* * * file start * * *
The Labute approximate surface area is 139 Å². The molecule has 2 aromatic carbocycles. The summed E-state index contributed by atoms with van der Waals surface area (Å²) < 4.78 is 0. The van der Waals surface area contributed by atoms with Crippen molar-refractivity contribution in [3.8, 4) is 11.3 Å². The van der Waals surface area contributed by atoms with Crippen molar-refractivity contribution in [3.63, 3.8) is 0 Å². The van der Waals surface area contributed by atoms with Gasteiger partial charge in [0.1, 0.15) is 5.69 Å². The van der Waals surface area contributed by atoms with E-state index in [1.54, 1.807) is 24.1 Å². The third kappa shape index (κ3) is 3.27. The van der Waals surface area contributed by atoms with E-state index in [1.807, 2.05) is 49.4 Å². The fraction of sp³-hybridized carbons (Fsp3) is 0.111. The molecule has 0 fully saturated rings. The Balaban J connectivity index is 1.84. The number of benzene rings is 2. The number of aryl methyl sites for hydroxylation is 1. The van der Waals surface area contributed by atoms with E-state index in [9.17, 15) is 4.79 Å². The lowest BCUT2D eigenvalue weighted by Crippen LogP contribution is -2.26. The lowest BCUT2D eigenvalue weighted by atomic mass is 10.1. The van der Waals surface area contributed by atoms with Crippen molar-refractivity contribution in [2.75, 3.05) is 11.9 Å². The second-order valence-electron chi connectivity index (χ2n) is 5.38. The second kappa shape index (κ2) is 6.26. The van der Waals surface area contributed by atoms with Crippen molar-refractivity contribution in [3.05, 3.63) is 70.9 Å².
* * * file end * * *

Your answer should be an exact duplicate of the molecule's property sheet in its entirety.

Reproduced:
The Labute approximate surface area is 139 Å². The molecule has 2 aromatic carbocycles. The summed E-state index contributed by atoms with van der Waals surface area (Å²) < 4.78 is 0. The van der Waals surface area contributed by atoms with Crippen molar-refractivity contribution in [3.8, 4) is 11.3 Å². The van der Waals surface area contributed by atoms with Crippen molar-refractivity contribution in [3.63, 3.8) is 0 Å². The van der Waals surface area contributed by atoms with Gasteiger partial charge in [0.1, 0.15) is 5.69 Å². The van der Waals surface area contributed by atoms with E-state index in [1.54, 1.807) is 24.1 Å². The third kappa shape index (κ3) is 3.27. The van der Waals surface area contributed by atoms with E-state index in [1.807, 2.05) is 49.4 Å². The fraction of sp³-hybridized carbons (Fsp3) is 0.111. The molecule has 0 fully saturated rings. The Balaban J connectivity index is 1.84. The number of benzene rings is 2. The number of aryl methyl sites for hydroxylation is 1. The van der Waals surface area contributed by atoms with E-state index in [9.17, 15) is 4.79 Å². The lowest BCUT2D eigenvalue weighted by Crippen LogP contribution is -2.26. The lowest BCUT2D eigenvalue weighted by atomic mass is 10.1. The van der Waals surface area contributed by atoms with Crippen molar-refractivity contribution in [2.75, 3.05) is 11.9 Å². The second-order valence-electron chi connectivity index (χ2n) is 5.38. The second kappa shape index (κ2) is 6.26. The van der Waals surface area contributed by atoms with Crippen molar-refractivity contribution in [3.05, 3.63) is 70.9 Å².